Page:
Reading a beautiful book at the moment called Mariana (has anyone read it?) I alternate genres as I get readers fatigue and this is perfect...historical fiction mixed with the modern day, easy to read and 99p on kindle!!!!

travellinghopefully12 Fri 22-Apr-16 17:46:53

Station Eleven is mind-blowingly good. It's not light, and definitely has an element of great bleakness, but it's not all despair. It seems to defy generations too with my teenage niece and seventy year old mother loving it too. I'm thirty.

Also, Elizabeth Jane Howard's Cazaelat novels are great. Was introduced to them by an old lady at the library where I work, who was devouring them at an alarming rate. 'Oh they seem very genteel dear, but they do have bite' she said. She was right about the bite.

DP says 'The Bone Clocks, everyone should read the bone clocks.' He read it on our last holiday, hardly looked at the sights he was so engrossed. Sat on the beach reading it while I splashed about in the sea.

CoteDAzur Sun 24-Apr-16 23:00:49

If your DP hasn't read Cloud Atlas, he really must. The Bone Clocks is a pale shadow of Cloud Atlas.

Station 11 - No, just no. None of it makes any sense. Very badly constructed and the details are just not credible. (Sorry)

travellinghopefully12 Wed 27-Apr-16 11:12:22

Cote, thank you - I'll tell him he must read that. (Might even get it for part of his birthday.)

I loved Station Eleven but DP and I have very different taste, his is probably more like yours. I loved the before/after format and the way it the epidemic ran parallel to an old man's life.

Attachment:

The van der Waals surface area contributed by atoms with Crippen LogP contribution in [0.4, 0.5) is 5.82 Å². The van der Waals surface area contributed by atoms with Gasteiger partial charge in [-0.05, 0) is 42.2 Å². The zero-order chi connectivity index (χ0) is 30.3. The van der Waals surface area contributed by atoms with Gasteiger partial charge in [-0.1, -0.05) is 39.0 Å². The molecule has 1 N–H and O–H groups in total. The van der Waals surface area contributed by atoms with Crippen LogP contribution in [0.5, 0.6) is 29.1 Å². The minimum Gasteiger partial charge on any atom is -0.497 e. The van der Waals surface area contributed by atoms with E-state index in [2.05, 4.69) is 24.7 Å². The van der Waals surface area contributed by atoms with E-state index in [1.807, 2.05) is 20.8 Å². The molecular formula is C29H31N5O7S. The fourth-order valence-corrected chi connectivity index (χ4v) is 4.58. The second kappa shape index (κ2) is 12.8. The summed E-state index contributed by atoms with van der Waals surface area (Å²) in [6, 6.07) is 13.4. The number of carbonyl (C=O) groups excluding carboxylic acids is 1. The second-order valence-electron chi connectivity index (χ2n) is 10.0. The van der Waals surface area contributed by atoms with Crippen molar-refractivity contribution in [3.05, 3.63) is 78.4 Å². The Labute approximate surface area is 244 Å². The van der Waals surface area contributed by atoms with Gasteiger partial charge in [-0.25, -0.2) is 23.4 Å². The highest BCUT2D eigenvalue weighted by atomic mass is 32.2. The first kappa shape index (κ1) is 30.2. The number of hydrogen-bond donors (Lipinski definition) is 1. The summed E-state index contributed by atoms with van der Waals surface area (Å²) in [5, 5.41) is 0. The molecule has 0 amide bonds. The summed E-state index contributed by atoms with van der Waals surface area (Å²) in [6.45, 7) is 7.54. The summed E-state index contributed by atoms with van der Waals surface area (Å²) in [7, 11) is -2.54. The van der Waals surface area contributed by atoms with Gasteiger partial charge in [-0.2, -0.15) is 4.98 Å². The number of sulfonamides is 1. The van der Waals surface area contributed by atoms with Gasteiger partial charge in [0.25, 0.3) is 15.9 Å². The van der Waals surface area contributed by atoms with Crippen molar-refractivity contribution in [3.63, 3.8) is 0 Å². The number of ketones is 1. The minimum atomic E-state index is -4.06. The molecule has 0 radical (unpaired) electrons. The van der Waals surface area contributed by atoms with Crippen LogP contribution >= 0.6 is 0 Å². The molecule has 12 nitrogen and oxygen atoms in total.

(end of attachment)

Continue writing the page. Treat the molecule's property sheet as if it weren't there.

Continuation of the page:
JimmyGreavesMoustache Thu 28-Apr-16 10:21:34

thanks for ALL the recommendations

I now have The Bone Clocks, and a Liz Jensen (can't remember which one) plus a couple not mentioned here (can I please recommend A Pedant in The Kitchen as a very quick read for anyone vaguely interested in food?).

I have vouchers left so am printing this thread for a future shopping trip.

ParsleyTheLion1 Thu 28-Apr-16 16:24:53

Brief and Wondrous Life of Oscar Wao by Junot Diaz.
And I second Travelling's recommendation of the Cazalet chronicles. I too devoured them (as audiobooks whilst breastfeeding and when I couldn't turn light on at bedtime for fear of waking baby)
Agree re. Restoration - brilliant
Re. Where'd You Go Bernadette - remember reading great reviews
Let the Great World Spin by Colum McCann
Beyond Black by Hilary Mantel (soooo much better than her Booker prize winning novels in my view)
Special Topics in Calamity Physics by Marisha Pessl (very hard to put down and absolutely not a physics book!!)
The Company by Robert Littell (best Cold War thriller I've ever read; totally gripping but quite heavy as quite big)
A Few Short Notes on Tropical Butterflies by John Murray (absolutely superb short stories but I think quite tricky to find a copy...last time I looked it was out of print)

ParsleyTheLion1 Thu 28-Apr-16 16:28:29

I see that A Few Short Notes on Tropical Butterflies by John Murray is available for Kindle....

NKffffffffd826be10X12327b6cd81 Tue 03-May-16 11:57:01

Try Valentine by Rebecca Farnworth.